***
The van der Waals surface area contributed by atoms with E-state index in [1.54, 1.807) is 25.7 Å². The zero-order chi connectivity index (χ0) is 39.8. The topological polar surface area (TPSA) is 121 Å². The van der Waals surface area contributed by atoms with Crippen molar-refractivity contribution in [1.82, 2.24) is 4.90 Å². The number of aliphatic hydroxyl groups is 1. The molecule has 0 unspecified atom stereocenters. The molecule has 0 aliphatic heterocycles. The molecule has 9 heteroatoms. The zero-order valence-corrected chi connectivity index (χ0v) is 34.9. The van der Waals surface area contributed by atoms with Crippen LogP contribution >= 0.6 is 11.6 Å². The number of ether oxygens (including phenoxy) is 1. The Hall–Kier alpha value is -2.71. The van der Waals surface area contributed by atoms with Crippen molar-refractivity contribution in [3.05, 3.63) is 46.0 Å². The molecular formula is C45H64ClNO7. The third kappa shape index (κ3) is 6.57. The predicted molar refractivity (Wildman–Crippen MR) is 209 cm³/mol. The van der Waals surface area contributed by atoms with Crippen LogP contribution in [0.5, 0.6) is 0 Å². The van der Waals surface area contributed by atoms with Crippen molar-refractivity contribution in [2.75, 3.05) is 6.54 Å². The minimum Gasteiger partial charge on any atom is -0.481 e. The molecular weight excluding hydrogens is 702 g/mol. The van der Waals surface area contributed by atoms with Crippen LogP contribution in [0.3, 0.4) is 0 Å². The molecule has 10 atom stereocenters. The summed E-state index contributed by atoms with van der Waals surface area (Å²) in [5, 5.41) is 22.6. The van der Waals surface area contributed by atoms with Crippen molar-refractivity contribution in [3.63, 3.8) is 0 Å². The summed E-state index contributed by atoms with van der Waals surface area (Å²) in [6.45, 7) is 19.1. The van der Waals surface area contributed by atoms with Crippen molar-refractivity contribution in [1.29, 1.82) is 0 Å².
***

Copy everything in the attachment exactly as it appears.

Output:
The van der Waals surface area contributed by atoms with E-state index in [1.54, 1.807) is 25.7 Å². The zero-order chi connectivity index (χ0) is 39.8. The topological polar surface area (TPSA) is 121 Å². The van der Waals surface area contributed by atoms with Crippen molar-refractivity contribution in [1.82, 2.24) is 4.90 Å². The number of aliphatic hydroxyl groups is 1. The molecule has 0 unspecified atom stereocenters. The molecule has 0 aliphatic heterocycles. The molecule has 9 heteroatoms. The zero-order valence-corrected chi connectivity index (χ0v) is 34.9. The van der Waals surface area contributed by atoms with Crippen LogP contribution >= 0.6 is 11.6 Å². The number of ether oxygens (including phenoxy) is 1. The Hall–Kier alpha value is -2.71. The van der Waals surface area contributed by atoms with Crippen molar-refractivity contribution in [3.05, 3.63) is 46.0 Å². The molecular formula is C45H64ClNO7. The third kappa shape index (κ3) is 6.57. The predicted molar refractivity (Wildman–Crippen MR) is 209 cm³/mol. The van der Waals surface area contributed by atoms with Crippen LogP contribution in [0.5, 0.6) is 0 Å². The van der Waals surface area contributed by atoms with Crippen molar-refractivity contribution in [2.75, 3.05) is 6.54 Å². The minimum Gasteiger partial charge on any atom is -0.481 e. The molecular weight excluding hydrogens is 702 g/mol. The van der Waals surface area contributed by atoms with Crippen LogP contribution in [0.3, 0.4) is 0 Å². The molecule has 10 atom stereocenters. The summed E-state index contributed by atoms with van der Waals surface area (Å²) in [5, 5.41) is 22.6. The van der Waals surface area contributed by atoms with Crippen molar-refractivity contribution in [3.63, 3.8) is 0 Å². The summed E-state index contributed by atoms with van der Waals surface area (Å²) in [6.45, 7) is 19.1. The van der Waals surface area contributed by atoms with Crippen molar-refractivity contribution in [1.29, 1.82) is 0 Å².